Pied Wagtail

Pied means two (or more) colours. The Pied Piper of Hamlin was dressed in multi-coloured clothes. This fellow is less extravagant and essentially just black and white - like a dinner suit. The Pied Wagtail is the car park bird as that is where you see them most (on the ground, not driving). They are slightly larger than a sparrow, though they often don't look it. The upper parts, rump, chest and throat are black with a white face. The under parts are white. They have a fine black bill, and rather spindly black legs. Their tail is black with fine white edges which they wag constantly up and down to show how proud of it they are. The female has a dark grey back. Pied Wagtails in Britain are slightly darker than those found in Europe.

They utter a very recognisable "Chis-ick" flight call while bounding along. They love the open bare ground found near water like rivers, canals, lakes, ponds, sewage farms (ugh), and at motorway service stations!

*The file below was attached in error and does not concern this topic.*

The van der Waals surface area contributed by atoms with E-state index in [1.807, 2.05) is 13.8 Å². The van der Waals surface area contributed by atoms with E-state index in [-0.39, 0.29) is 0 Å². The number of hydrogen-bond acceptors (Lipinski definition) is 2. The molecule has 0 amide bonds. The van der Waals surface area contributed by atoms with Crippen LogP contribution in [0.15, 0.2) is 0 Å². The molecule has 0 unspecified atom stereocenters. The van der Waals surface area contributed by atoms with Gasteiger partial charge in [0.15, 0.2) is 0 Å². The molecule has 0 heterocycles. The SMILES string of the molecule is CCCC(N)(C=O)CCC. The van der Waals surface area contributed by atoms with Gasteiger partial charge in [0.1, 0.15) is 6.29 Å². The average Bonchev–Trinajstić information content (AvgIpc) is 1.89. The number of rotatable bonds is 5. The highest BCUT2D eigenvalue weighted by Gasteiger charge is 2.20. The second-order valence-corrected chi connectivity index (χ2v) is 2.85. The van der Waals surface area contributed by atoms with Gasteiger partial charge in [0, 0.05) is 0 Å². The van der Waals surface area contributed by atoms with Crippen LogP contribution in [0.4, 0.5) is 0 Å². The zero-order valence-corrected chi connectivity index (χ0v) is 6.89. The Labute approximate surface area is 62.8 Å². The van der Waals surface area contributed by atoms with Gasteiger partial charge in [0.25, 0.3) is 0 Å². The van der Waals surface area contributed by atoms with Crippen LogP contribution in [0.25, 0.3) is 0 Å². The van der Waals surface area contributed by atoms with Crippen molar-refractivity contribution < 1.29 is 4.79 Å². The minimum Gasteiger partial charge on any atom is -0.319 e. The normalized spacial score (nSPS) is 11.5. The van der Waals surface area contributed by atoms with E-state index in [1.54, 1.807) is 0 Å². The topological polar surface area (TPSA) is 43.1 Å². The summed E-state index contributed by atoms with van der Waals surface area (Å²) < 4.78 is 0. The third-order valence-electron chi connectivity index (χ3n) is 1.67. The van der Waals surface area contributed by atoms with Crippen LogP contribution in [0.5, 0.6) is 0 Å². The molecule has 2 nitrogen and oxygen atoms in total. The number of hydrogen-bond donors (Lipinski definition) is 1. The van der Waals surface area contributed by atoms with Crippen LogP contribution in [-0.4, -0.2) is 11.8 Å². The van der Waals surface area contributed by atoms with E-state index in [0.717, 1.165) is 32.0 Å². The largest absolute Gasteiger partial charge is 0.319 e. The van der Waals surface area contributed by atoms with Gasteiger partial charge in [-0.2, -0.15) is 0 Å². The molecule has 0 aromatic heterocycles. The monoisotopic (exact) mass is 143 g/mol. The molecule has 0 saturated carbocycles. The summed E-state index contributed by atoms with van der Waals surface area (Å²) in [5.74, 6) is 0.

The Pied Wagtail runs or flies to catch insects, especially flies, midges, and caterpillars. They are more abundant in the north in the summer as there are far more juicy midges up there, the ones with the big teeth. In the winter, the male wagtail will defend their winter feeding territory and will feed on seeds and even rubbish to survive.

In April, Pied Wagtails build their nest in a hole or building crevice. The female finishes it off by lining it with hair, wool and feathers. She lays 3-8 eggs which hatch after 12 days having been kept warm by both proud parents. They then feed the young, which fly after 14 days. The youngsters hang around for a few more days, enjoying family food, before finally leaving. There may be two broods, especially in the warmer south.

The Pied Wagtail is found throughout the UK but is most abundant in the north and west where there are a lot more midges. There are about 600,000 birds in Britain. The Pied Wagtail varies from being a long distance migrant in the north to a resident in the south, the north becoming deserted in winter as it is a bit cold to be wandering around only wearing a smart dinner suit. When it gets cold, large numbers of wagtails gather in carparks, or on flat roofs in towns, to form a communal roost. Up to 3,000 can gather together, which is quite a sight.

Their Latin name is 'motacilla alba' where 'motacilla' means tail mover and 'alba' means white. The British Pied Wagtail is a subspecies of the European White Wagtail which looks almost identical except it has a pale grey back and rump.